What Documentation Will You Need For A Tow Truck Claim?

In the case of a tow truck crash, necessary documents may include (but not be limited to):

  • The police report on the accident
  • Damage estimates/repair bills
  • Medical bills
  • Vehicle information, including:
    • Title
    • Registration
    • Current insurance card
  • Photographs of any injuries or property damage

You may be asked to provide additional information if you’re suing for compensation related to missing work due to personal injury, including paystubs, tax documents, or your W-2 forms.

A capable truck accident lawyer will be able to help you sort out which documents you need to file your claim.

Is The Truck Driver Always At Fault In A Tow Truck Crash?

When any type of commercial truck is involved in an accident, the driver is frequently found at fault.

If the tow truck operator was negligent, careless, or reckless in their driving, or participating in entirely avoidable behavior that led up to a crash, they will most likely be considered at fault.

Of course, there are other factors that may play into the events that caused the crash, including the behavior of other drivers on the road and poor weather conditions.

But law firms specializing in these types of accidents will also look for any potential liable parties in these cases. This expands the definition of fault to any people or institutions that may have contributed to the conditions that caused or led up to the crash.

Identifying The Liable Party In Tow Truck Accidents

Aside from a tow truck driver, there are several people or institutions that can commonly be found liable in these types of cases.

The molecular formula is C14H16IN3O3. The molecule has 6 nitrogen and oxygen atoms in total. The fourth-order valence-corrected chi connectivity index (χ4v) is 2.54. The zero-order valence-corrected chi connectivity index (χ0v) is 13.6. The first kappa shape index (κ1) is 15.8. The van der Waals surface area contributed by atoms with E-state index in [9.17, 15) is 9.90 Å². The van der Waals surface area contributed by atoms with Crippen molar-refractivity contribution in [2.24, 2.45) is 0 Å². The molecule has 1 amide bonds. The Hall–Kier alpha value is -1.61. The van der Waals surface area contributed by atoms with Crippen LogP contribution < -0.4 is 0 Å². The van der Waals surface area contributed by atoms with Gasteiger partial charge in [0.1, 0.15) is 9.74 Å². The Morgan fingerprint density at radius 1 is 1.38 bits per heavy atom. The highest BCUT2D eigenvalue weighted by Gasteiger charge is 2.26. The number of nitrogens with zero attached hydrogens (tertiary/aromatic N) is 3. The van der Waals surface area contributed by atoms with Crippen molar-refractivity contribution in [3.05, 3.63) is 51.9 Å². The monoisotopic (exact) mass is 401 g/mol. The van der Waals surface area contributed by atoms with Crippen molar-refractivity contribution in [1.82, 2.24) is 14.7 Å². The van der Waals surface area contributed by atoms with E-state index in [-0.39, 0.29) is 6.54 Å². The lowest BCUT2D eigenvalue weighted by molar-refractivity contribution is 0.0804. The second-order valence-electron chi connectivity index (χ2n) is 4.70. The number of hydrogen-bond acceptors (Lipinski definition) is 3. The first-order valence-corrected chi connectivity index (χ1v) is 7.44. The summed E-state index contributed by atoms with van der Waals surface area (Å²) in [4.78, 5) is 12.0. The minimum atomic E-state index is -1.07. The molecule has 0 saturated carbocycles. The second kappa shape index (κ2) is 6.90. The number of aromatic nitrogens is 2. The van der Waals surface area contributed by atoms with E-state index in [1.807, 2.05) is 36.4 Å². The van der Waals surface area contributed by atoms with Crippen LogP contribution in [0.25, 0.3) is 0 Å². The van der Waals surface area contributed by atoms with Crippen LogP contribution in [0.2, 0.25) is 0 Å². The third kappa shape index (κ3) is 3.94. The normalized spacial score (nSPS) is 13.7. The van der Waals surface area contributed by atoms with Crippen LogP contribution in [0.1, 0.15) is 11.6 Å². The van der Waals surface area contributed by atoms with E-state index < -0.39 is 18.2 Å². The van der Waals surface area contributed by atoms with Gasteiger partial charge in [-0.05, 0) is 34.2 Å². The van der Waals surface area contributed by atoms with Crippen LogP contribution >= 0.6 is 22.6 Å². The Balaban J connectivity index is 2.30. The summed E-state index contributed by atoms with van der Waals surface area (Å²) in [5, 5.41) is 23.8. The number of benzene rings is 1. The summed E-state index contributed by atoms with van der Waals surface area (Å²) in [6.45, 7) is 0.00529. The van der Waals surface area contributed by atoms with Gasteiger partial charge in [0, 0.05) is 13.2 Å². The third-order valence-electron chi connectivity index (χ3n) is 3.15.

Tow truck companies are responsible for maintaining their vehicles, ensuring all systems are safe, and requiring drivers to have proper training. Failing to fulfill these tasks puts the company at risk for being found liable.

Local, state, or national government offices could also be found liable if unsafe road conditions played a role in the accident, as these institutions are in charge of designing, building, and maintaining safe and reliable roads.

And of course, the tow truckers are not the only drivers involved in the incident. In some cases, the risky or negligent driving behavior of other motorists could lead to an incident.

Regardless, any parties found liable in these cases will be those responsible for paying damages.

How Does Negligence Affect Tow Truck Personal Injury Claims?

Negligence is another legal concept that has a great deal of impact on cases involving truck accident injuries.

It comes into play when assigning fault, and helps determine how intentional a party’s actions were leading up to an accident and, often, how much financial compensation they may be responsible for.

Broadly, there are three classes of fault assigned in personal injury cases: “negligent,” “careless,” or “reckless.”

Negligence typically refers to the purest form of an accident, and covers cases where a driver may have been fatigued or distracted before a crash, but was otherwise acting in good faith.

Those considered careless drivers in these cases are thought to knowingly participate in riskier driving behavior, such as speeding or tailgating, that could increase the odds of an accident.

Cases of reckless driving are considered the most serious, and often call for the highest amount of compensation.

What Other Laws Affect Tow Truck Injury Claims?

Depending on where you live, or which state you file your claim in, you may be subject to different rules regarding your case.

The Statute Of Limitations